Games Teams Play

In 1964 psychiatrist Dr. Eric Berne published a wonderful book Games people play in which he identified the different games people play, often unwittingly, in social situations based on his concept of transaction analysis. People in teams play games too including Freeloader, Pseudo-engager, Chase-me, Senior Partner, Inquisitor, Stop-Starter, Overcommunicator, Email Fixater and Attachmentitis.

What is a “game”

Berne defines “games” as:

“A game is an ongoing series of complementary ulterior transactions progressing to a well-defined, predictable outcome and a concealed motivation

In Berne’s terms games are a series of interactions between two or more people that follow a predictable pattern and ultimately progress to an outcome in which one individual obtains a “payoff” or “goal.”
In most cases, the participants of the games are unaware that they are “playing.”

9 Team Games

I believe that just like other inter-personal interactions, team interactions can also result in “games” – here are 9 I have personally experienced and, of course, played!
I am sure there must be others – all suggestions welcomed!
1. Freeloader
This is the most common team game, also referred to as freerider. Freeloading is one of the biggest issues in any form of collaboration, particularly virtual, as research shows the absence of direct personal interaction makes it more likely that a player will let another (remote) player down.  In a sense many of these other games are variations on the freeloader theme.
2. Pseudo-engager
This is hard to spot for a while as the player is trying to trick you into thinking they are engaging. One of its symptoms is quick replies to emails and messages of a very short variety such as ‘neat’, ‘worth discussing’, ‘will get back to you on this’. To pseudo-engagers you just have to track the last 3 replies of the player and ask yourself do these replies show evidence of the player having read and understood the correspondance. In other words could a random reply generator have created these replies (idea for a product!!!!). In real-time team communications the pseudo-engager is often guilty of excessive multi-tasking during meetings and not dedicating sufficient attention.  Often a pseudo-engager is over-stretched and playing this game across all their teams.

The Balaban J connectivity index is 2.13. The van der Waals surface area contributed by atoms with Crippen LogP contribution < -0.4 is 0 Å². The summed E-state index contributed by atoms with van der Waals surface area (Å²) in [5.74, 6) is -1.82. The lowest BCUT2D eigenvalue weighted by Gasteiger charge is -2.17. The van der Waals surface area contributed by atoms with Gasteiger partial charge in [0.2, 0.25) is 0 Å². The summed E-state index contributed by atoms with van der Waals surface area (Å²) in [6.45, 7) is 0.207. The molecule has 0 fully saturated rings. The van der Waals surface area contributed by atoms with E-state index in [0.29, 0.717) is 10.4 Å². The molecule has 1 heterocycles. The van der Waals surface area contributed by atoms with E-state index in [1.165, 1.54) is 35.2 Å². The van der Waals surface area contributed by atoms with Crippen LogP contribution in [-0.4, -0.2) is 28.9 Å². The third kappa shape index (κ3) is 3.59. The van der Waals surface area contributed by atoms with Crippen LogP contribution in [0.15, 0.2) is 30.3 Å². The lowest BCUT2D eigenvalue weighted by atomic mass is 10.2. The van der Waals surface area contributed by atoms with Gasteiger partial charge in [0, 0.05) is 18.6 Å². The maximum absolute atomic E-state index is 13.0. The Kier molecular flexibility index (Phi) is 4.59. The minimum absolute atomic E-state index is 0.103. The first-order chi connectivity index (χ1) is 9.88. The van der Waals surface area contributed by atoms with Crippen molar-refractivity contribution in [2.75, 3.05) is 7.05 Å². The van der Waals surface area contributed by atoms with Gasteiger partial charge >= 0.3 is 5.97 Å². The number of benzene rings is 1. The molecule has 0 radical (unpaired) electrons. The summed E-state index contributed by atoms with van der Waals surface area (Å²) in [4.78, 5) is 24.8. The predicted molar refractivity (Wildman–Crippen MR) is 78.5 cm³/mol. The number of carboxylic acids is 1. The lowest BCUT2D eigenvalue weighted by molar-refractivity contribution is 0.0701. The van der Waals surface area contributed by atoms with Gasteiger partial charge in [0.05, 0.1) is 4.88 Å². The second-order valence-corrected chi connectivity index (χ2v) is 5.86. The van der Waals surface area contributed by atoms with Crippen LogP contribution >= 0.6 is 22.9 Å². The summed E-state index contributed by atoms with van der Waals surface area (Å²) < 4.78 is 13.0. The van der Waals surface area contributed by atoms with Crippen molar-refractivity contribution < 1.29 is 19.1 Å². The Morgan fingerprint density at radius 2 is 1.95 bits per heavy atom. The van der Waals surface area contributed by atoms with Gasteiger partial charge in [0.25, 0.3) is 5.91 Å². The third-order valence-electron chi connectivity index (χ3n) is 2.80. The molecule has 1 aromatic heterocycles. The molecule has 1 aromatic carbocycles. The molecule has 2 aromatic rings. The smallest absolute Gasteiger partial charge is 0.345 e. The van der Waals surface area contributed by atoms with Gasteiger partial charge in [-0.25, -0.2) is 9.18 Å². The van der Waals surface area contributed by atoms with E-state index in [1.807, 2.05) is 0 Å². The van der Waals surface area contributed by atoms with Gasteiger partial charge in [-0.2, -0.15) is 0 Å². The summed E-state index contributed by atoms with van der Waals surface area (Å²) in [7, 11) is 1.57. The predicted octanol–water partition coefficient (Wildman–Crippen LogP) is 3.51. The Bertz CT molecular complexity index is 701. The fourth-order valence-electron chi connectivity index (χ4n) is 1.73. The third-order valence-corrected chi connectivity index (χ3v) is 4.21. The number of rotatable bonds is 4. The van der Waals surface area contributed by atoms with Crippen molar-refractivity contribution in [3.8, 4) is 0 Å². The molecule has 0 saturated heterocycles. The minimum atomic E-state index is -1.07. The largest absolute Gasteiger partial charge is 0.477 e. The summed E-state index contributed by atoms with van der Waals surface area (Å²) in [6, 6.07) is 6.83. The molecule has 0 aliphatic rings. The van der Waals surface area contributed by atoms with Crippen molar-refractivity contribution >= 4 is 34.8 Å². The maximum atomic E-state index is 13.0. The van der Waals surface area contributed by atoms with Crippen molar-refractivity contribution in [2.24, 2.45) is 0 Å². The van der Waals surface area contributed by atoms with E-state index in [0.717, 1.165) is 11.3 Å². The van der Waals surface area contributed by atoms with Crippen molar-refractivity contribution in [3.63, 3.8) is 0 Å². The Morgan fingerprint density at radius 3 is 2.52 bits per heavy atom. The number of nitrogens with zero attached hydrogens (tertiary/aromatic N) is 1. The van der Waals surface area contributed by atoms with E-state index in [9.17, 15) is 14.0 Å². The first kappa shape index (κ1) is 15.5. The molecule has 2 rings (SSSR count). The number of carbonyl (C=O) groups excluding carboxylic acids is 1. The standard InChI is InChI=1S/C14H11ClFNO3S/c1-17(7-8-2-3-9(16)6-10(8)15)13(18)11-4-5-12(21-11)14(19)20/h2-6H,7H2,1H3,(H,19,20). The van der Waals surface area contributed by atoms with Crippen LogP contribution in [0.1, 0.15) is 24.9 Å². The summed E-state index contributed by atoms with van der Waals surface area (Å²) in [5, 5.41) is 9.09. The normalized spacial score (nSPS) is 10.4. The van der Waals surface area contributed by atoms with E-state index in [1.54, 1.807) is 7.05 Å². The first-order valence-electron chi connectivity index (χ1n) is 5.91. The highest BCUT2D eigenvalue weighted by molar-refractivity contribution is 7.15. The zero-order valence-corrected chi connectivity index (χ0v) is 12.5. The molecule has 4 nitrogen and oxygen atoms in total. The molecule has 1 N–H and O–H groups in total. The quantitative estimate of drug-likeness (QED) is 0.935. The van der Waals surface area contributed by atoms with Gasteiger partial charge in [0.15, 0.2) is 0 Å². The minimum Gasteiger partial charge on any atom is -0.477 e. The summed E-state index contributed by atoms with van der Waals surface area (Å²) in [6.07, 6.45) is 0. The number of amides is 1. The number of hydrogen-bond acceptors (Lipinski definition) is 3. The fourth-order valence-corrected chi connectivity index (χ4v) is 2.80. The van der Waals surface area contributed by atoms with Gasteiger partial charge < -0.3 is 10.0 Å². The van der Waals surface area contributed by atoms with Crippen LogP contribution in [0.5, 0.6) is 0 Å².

3. Chase-me
This where the player expects to be hounded and chased before they are prepared to make any input. This is unfair as it requires a disproportionate amount of time on behalf of the other players. It is attractive to play because it can create the image that the player is very busy and/or very important. For example they only reply to 1 in 3 emails.
4. Senior partner
This is a bit like Chase-me except that they reply promptly but put all the work back to you. Its also a bit like the Pseudo-Engager except that they are actually reading and understanding your communications. They have put themselves into a reviewer role rather than a collaborator role.
5. Inquisitor
This one drives me mad – this is where the team member feels their role in the collaboration is only to ask questions and identify issues for you to solve. Inquistor is an essential role at certain times in teams and project but often it can become a players ‘default game’. We all know people who are absolutely brilliant at it. You need to point out to the player when you dont want them playing this role.
6. Stop-Starter
Stop-starters engage erratically – alternating from no engagement to intensive engagement when the mood takes them or suddenly they have free time on their hands. It may be an indicator that they are badly organised in terms of managing their commitments
7. Overcommunicator
Also known as the Spammaster. They communicate so much (in frequency or depth) that they turn the other team members into pseudo-engagers. If you encourage them they will send even more. The best solution is to tell them to cut it back. Alternatively you can just ignore them and eventually it will go away but will be wasteful to all parties in the meanwhile.
8. Attachment-itis
Instead of getting the main message across they reference a number of attachments often without more explanation than an ‘FYI’. When you are on the end of this you feel resentment that they are being lazy. Have they even bothered to read the attachments themselves? Also it shows a lack of understanding of the work situations of the other team members. Are they travelling? What devices are they using? Can they even read attachments? What is the cost and time impact of downloading an attachment?